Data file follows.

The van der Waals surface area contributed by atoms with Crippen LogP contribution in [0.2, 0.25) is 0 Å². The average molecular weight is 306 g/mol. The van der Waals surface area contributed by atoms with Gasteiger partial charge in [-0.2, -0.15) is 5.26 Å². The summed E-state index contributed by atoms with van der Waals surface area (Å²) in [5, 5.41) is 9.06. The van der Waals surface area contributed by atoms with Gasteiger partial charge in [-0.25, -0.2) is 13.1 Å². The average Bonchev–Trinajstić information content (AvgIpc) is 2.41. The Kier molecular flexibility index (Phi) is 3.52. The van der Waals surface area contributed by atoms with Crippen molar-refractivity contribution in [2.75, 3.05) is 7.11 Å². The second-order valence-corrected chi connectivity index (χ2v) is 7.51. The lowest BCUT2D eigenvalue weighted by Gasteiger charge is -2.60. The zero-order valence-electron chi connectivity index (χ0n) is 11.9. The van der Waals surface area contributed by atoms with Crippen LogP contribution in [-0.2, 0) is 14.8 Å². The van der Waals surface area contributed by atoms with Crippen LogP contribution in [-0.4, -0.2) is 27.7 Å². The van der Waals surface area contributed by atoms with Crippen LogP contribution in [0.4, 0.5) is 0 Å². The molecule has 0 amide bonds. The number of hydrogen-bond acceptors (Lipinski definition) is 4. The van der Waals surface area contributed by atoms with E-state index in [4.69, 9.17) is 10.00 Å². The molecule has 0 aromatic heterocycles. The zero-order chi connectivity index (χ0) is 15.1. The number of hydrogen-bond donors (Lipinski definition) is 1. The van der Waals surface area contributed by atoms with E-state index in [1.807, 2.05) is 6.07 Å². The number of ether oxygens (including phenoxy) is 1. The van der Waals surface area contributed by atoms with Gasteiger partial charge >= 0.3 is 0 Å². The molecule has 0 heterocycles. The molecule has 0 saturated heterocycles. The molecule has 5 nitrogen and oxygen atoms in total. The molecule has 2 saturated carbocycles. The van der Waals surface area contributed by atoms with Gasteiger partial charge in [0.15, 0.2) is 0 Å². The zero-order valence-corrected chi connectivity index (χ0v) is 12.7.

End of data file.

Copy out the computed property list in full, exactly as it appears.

The van der Waals surface area contributed by atoms with Crippen LogP contribution in [0.2, 0.25) is 0 Å². The average molecular weight is 306 g/mol. The van der Waals surface area contributed by atoms with Gasteiger partial charge in [-0.2, -0.15) is 5.26 Å². The summed E-state index contributed by atoms with van der Waals surface area (Å²) in [5, 5.41) is 9.06. The van der Waals surface area contributed by atoms with Gasteiger partial charge in [-0.25, -0.2) is 13.1 Å². The average Bonchev–Trinajstić information content (AvgIpc) is 2.41. The Kier molecular flexibility index (Phi) is 3.52. The van der Waals surface area contributed by atoms with Crippen molar-refractivity contribution in [2.75, 3.05) is 7.11 Å². The second-order valence-corrected chi connectivity index (χ2v) is 7.51. The lowest BCUT2D eigenvalue weighted by Gasteiger charge is -2.60. The zero-order valence-electron chi connectivity index (χ0n) is 11.9. The van der Waals surface area contributed by atoms with Crippen LogP contribution in [-0.2, 0) is 14.8 Å². The van der Waals surface area contributed by atoms with Crippen LogP contribution in [-0.4, -0.2) is 27.7 Å². The van der Waals surface area contributed by atoms with Crippen LogP contribution in [0.4, 0.5) is 0 Å². The molecule has 0 amide bonds. The number of hydrogen-bond acceptors (Lipinski definition) is 4. The van der Waals surface area contributed by atoms with E-state index in [4.69, 9.17) is 10.00 Å². The molecule has 0 aromatic heterocycles. The zero-order chi connectivity index (χ0) is 15.1. The number of hydrogen-bond donors (Lipinski definition) is 1. The van der Waals surface area contributed by atoms with E-state index in [1.807, 2.05) is 6.07 Å². The number of ether oxygens (including phenoxy) is 1. The van der Waals surface area contributed by atoms with Gasteiger partial charge >= 0.3 is 0 Å². The molecule has 0 heterocycles. The molecule has 0 saturated heterocycles. The molecule has 5 nitrogen and oxygen atoms in total. The molecule has 2 saturated carbocycles. The van der Waals surface area contributed by atoms with Gasteiger partial charge in [0.15, 0.2) is 0 Å². The zero-order valence-corrected chi connectivity index (χ0v) is 12.7.